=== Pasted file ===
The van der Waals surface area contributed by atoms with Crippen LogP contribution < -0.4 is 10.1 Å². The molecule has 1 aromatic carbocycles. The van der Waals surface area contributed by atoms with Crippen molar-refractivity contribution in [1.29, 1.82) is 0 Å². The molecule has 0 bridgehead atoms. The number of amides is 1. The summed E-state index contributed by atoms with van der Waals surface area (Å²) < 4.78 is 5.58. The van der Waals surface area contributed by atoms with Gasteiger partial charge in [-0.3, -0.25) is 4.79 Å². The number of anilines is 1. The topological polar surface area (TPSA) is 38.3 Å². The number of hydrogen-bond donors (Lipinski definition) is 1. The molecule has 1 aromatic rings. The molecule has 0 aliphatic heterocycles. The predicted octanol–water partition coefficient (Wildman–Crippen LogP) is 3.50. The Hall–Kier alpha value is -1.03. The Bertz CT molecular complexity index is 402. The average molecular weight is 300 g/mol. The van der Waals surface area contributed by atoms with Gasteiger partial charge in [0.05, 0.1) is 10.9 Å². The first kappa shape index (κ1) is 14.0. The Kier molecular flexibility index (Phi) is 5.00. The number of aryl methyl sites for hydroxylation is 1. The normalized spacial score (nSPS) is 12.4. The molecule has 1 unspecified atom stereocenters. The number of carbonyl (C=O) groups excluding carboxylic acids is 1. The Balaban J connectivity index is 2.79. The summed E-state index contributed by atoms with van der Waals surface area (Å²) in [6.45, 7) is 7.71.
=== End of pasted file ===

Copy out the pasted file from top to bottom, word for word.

The van der Waals surface area contributed by atoms with Crippen LogP contribution < -0.4 is 10.1 Å². The molecule has 1 aromatic carbocycles. The van der Waals surface area contributed by atoms with Crippen molar-refractivity contribution in [1.29, 1.82) is 0 Å². The molecule has 0 bridgehead atoms. The number of amides is 1. The summed E-state index contributed by atoms with van der Waals surface area (Å²) < 4.78 is 5.58. The van der Waals surface area contributed by atoms with Gasteiger partial charge in [-0.3, -0.25) is 4.79 Å². The number of anilines is 1. The topological polar surface area (TPSA) is 38.3 Å². The number of hydrogen-bond donors (Lipinski definition) is 1. The molecule has 1 aromatic rings. The molecule has 0 aliphatic heterocycles. The predicted octanol–water partition coefficient (Wildman–Crippen LogP) is 3.50. The Hall–Kier alpha value is -1.03. The Bertz CT molecular complexity index is 402. The average molecular weight is 300 g/mol. The van der Waals surface area contributed by atoms with Gasteiger partial charge in [0.05, 0.1) is 10.9 Å². The first kappa shape index (κ1) is 14.0. The Kier molecular flexibility index (Phi) is 5.00. The number of aryl methyl sites for hydroxylation is 1. The normalized spacial score (nSPS) is 12.4. The molecule has 1 unspecified atom stereocenters. The number of carbonyl (C=O) groups excluding carboxylic acids is 1. The Balaban J connectivity index is 2.79. The summed E-state index contributed by atoms with van der Waals surface area (Å²) in [6.45, 7) is 7.71.